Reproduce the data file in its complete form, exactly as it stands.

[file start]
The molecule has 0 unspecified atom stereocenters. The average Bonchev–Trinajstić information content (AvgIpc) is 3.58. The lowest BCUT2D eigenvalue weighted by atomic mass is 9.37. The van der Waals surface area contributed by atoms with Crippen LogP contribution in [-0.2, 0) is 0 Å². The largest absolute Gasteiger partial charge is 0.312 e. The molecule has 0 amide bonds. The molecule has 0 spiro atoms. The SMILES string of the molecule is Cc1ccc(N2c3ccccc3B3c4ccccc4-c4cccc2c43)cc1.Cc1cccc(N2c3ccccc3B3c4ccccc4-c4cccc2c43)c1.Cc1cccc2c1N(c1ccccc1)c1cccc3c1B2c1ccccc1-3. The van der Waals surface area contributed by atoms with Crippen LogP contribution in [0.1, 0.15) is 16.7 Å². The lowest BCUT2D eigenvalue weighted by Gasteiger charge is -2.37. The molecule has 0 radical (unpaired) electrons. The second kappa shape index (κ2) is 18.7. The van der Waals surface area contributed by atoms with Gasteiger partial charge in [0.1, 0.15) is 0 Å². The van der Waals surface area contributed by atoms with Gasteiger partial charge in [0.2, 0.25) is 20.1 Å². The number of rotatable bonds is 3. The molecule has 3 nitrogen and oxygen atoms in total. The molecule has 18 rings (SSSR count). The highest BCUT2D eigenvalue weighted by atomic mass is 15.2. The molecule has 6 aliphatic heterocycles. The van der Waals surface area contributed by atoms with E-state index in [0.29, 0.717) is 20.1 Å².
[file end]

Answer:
The molecule has 0 unspecified atom stereocenters. The average Bonchev–Trinajstić information content (AvgIpc) is 3.58. The lowest BCUT2D eigenvalue weighted by atomic mass is 9.37. The van der Waals surface area contributed by atoms with Crippen LogP contribution in [-0.2, 0) is 0 Å². The largest absolute Gasteiger partial charge is 0.312 e. The molecule has 0 amide bonds. The molecule has 0 spiro atoms. The SMILES string of the molecule is Cc1ccc(N2c3ccccc3B3c4ccccc4-c4cccc2c43)cc1.Cc1cccc(N2c3ccccc3B3c4ccccc4-c4cccc2c43)c1.Cc1cccc2c1N(c1ccccc1)c1cccc3c1B2c1ccccc1-3. The van der Waals surface area contributed by atoms with Crippen LogP contribution in [0.1, 0.15) is 16.7 Å². The lowest BCUT2D eigenvalue weighted by Gasteiger charge is -2.37. The molecule has 0 radical (unpaired) electrons. The second kappa shape index (κ2) is 18.7. The van der Waals surface area contributed by atoms with Gasteiger partial charge in [0.1, 0.15) is 0 Å². The van der Waals surface area contributed by atoms with Gasteiger partial charge in [0.2, 0.25) is 20.1 Å². The number of rotatable bonds is 3. The molecule has 3 nitrogen and oxygen atoms in total. The molecule has 18 rings (SSSR count). The highest BCUT2D eigenvalue weighted by atomic mass is 15.2. The molecule has 6 aliphatic heterocycles. The van der Waals surface area contributed by atoms with E-state index in [0.29, 0.717) is 20.1 Å².